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C7.4 Subsidies and incentives

Characteristics

Subsidies can be used to protect vulnerable and poor groups in society but great care is necessary to ensure that they do not simply benefit the better off.

However, subsidies often encourage excessive consumption of water, either when its use is directly subsidised or where the prices of goods and services that consume water are subsidised, or affect its use. Examples include:

  • Industrial plants that are heavy water users, operating in a protected, subsidised regime, lack any incentive to conserve water or use it efficiently;
  • Low prices in the power/energy sector encourage excessive use of water;
  • Subsidised prices for "thirsty" farm crops, causing heavy use of irrigation water.

Setting the right price signals (getting prices to tell the truth) means that existing distortions in the workings of the market should be removed. For instance, farm prices should become more market-based or industrial firms should operate in a less protected environment or the prices of energy should be liberalised.

Taxes and/or subsidies need to be applied in a selective way to reflect environmental considerations ("green" taxes and subsidies) or other specific policy aims. For example, polluting farm chemicals should be taxed while water-efficient appliances could be subsidised. Subsidies can be used to encourage changes in behaviour (as for instance, to encourage the introduction of drip irrigation, see C3).

Pricing of water alone (C7.1) will not have its desired effect if it is frustrated by policies elsewhere that pull in the opposite direction. This lesson has been clearly learned from attempts to reduce water use in agriculture and to reduce the waste of water and pollution in highly protected industries.

All major policy areas affecting water use should be "joined up" (see also A3 financing structures and A1, water policies). The market signals faced by water users (whether individual households, institutions, firms or farmers) should be consistent and persuasive.

Lessons learned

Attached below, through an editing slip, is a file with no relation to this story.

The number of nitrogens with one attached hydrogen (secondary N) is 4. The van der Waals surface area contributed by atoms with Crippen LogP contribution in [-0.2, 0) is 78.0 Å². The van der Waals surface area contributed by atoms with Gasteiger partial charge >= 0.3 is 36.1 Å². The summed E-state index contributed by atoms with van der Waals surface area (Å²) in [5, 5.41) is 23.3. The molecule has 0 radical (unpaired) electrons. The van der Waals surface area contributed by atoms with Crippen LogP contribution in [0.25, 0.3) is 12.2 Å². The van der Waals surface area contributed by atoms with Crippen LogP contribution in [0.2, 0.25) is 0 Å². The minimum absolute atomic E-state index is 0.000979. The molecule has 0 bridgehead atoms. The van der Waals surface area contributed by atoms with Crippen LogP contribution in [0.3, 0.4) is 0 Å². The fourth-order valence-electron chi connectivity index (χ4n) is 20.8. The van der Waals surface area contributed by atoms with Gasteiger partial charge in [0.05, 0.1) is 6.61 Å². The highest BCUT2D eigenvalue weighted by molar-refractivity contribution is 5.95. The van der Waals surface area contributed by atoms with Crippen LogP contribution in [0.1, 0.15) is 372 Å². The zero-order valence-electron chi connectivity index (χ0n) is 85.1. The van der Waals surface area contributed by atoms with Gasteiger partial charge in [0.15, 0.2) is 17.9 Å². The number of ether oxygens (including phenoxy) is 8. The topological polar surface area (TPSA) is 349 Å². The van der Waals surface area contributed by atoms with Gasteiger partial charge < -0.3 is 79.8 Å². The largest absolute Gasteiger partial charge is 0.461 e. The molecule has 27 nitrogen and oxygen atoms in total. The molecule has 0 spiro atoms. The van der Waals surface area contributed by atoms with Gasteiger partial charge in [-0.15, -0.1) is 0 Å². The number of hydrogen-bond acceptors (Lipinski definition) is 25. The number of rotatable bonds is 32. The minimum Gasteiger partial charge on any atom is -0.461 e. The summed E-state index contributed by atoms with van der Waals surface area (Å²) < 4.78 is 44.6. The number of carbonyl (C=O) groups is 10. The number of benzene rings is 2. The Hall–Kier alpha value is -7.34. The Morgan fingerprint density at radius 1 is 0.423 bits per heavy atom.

• The introduction of new subsidies should be very carefully considered, since they tend to be difficult to remove and can become a fiscal burden. However, they can be useful to encourage the uptake of unfamiliar technology (e.g. recycling and water-efficient irrigation methods) or stimulate pilot schemes that might lead to a wider acceptance of desirable practices.
  • Subsidies (such as low-interest loans) might also be a way of tackling stubborn market failures (e.g. the habit of needing excessively short pay-back periods for recycling or water-efficient appliances).
  • Subsidies can also be used in combination with a tax/charge regime to make the regime more acceptable, since people and firms paying the tax can see that the revenues are being applied for the same purpose.
  • Policy reforms aimed at the removal of economic distortions can have double the benefit ("win-win" policies) of economic and environmental gains.
  • But there is also a risk that general economic reforms that do not address distortions specific to the water sector may aggravate the latter's problems. For instance, trade liberalisation may increase pressure on a natural resource like water, unless accompanied by a concurrent water reform programme. (See policy formulation A1).
  • Subsidies may help those who already water services, but not benefit those without access to water.



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